Bikes. Parts. Chaos.

Having been “with” Surly for quite a long time now, I have been honored to meet a lot of fine people (I have also have been made to suffer many more people with whom I did not “see eye-to-eye,” but that's a long series of other stories). Once many years ago I answered an email from Steamroller rider Elan Viss. Elan had written to Surly HQ to let us know how much he loved his Steamroller and has from time to time written back to update us on his life and his bike. The other day I received an email from him, the first one in quite a while, and I thought I’d share it here to illustrate first that we make tough bikes that work well for all kinds of things and that last a long time even when you don't pamper them, and second to illustrate that core Surly customers do not write in very often because they are off living fulfilling lives instead of sitting in front of a glowing screen eating Cheez-its and waiting for the next chance to “like” something on Facebook.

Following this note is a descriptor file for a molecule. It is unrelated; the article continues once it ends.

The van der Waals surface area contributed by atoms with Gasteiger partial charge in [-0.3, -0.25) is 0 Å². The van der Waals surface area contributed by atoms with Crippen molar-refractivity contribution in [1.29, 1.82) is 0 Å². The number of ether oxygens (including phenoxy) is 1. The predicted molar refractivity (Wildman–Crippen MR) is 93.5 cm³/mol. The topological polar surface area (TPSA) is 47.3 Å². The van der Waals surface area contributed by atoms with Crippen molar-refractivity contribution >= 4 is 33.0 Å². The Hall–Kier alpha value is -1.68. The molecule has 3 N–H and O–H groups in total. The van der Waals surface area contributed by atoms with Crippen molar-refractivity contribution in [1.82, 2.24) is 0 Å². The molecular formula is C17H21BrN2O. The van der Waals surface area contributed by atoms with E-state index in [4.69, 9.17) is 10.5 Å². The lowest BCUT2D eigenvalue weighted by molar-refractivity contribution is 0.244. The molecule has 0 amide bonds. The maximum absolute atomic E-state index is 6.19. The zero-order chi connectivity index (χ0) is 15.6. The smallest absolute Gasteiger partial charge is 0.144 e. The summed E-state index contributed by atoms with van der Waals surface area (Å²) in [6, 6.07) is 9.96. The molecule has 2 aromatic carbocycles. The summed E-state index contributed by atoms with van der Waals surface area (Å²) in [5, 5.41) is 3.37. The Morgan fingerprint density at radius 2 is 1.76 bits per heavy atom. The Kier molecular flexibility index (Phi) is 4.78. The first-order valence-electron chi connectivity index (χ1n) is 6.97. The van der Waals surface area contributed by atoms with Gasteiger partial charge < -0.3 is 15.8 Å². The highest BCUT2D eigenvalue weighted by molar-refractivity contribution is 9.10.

The photo doesn’t begin to explain how cold this morning was. In the Central Valley of California, there is a sort of wet-cold that just hurts to be in. It was only 33 degrees, foggy, and everything that was supposed to keep me warm was soaked. My buddies and I had to take bikes back into the hunting refuge because the roads are blocked off to motor vehicles. That left us very few options. The Surly is set up as a fixed gear rig with no brakes. I robbed part of my parent’s shower curtain rod to make the handlebar. The brushed stainless looks good, but it is primitive. I have to say that the bike handles like it was designed to cross small rivers loaded with shotguns and duck decoys; the folks at Surly very well may have accounted for this. Either way, it performed much in the likeness of its namesake. This article, I reckon, is an ode to versatility and fundamental quality. The no frills approach to bike making seems to be a thing of the past, and otherwise bygone so-to-speak. Not with Surly though. The 4130 carries my hulking frame just fine. Even though I’m about as nimble as an elephant, the bike almost makes me look like a true athlete. Whether I’m riding to the store, riding through a creek, riding for fitness, or just riding because I feel like riding, the Steamroller is my steed, and a good one at that. Thanks to Anders Jerner and Sam Sawyer, my photographer and hunting guide, respectively. Keep it real, and get Surly.